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Volunteering is a wonderful thing!

Home-Start volunteer Shamim, 46, has plenty of parenting experience, she is mum to three daughters and one son and grandmother to three grandchildren. In addition, she was also main carer to her parents-in-law and still found the time to volunteer!

Shamim’s Story

I started volunteering about nine years ago. I was caring at the time for my parents-in-law as they had complex medical needs. At the time, it was impossible for me to work as I was in and out of hospital with them.

I needed something for myself and when I saw an advert in the Telegraph and Argus looking for Home-Start volunteers, I thought that it would be perfect for me. The training was only one day a week and thanks to my extended family, I could leave my in-laws in their capable hands for a few hours a week.

Since starting volunteering, I have supported about eight different families over the years offering varying levels of support. Sometimes I would play with the children, while the mum could shower or do other tasks. Some mums just simply want to offload on me. I have even helped families with budgeting.

One mum, I supported, had moved from a different town. By the time my support ended with her she had gone to ESOL+ classes (English for Speaker of Other Languages), walking, relaxation classes – you can make such a difference in a couple of hours a week.

Sometimes it can be challenging when there are outside influences that impact on the mum you are trying to support. You become more aware of potential challenges. 

One mum of twins needed support, but when I went to visit her, her husband or mother-in-law were always there. It was impossible for me to bond with the mum and it became clear that there was some form of mental abuse going on. The extended family clearly did not want me there and they were afraid of what the mum may tell me. I tried different things but I had to give up and I felt sad and deflated after that situation.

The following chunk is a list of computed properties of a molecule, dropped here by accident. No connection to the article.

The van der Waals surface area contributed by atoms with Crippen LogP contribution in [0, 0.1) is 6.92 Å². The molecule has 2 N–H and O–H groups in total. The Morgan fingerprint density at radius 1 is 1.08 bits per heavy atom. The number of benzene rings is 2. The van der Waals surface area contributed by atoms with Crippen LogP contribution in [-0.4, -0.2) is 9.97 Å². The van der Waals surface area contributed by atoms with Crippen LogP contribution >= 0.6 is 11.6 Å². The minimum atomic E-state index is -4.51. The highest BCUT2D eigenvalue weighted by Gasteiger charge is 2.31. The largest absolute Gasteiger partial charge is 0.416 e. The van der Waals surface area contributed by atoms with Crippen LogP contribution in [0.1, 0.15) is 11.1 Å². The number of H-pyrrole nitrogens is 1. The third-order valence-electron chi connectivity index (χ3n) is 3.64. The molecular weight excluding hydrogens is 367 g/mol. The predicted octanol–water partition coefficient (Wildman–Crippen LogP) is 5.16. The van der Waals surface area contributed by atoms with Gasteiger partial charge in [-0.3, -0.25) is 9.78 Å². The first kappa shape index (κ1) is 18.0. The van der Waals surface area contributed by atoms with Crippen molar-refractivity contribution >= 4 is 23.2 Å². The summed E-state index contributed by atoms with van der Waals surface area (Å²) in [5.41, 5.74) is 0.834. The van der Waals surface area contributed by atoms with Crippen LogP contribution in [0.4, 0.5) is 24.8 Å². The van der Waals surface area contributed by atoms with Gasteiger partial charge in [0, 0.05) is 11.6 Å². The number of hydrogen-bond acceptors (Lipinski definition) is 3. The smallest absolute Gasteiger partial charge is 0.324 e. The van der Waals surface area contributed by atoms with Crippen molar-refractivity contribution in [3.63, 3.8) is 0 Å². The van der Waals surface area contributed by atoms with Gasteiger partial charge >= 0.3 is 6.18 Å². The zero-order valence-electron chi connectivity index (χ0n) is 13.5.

With my latest mum, Samaira, she liked to get out of the house as she has epilepsy and can’t really go out without another adult, so I would take her and her young daughter to play centres, we would go shopping and out to lunch together. Her confidence has increased quite radically since I have been supporting her.

I saw a big change in Samaira. When I started to visit her, her self-confidence was very low, her mental state of mind was not good, and it was clear how sad she was feeling. I got the impression she really looked forward to me coming, I would take her out to lunch, which was something new to her. 

She had not even been able to take her daughter to play centres through fear of having a blackout with her epilepsy. Not once did she have an attack in my company.

Being a volunteer has really benefitted me. We had a lot of health issues in the family and I sadly had a still birth, but volunteering made me more aware of issues that other families face and seeing those issues made me stronger and stopped me from feeling sorry for myself!

Volunteering is a wonderful thing, especially when you see the difference your support is making to a family.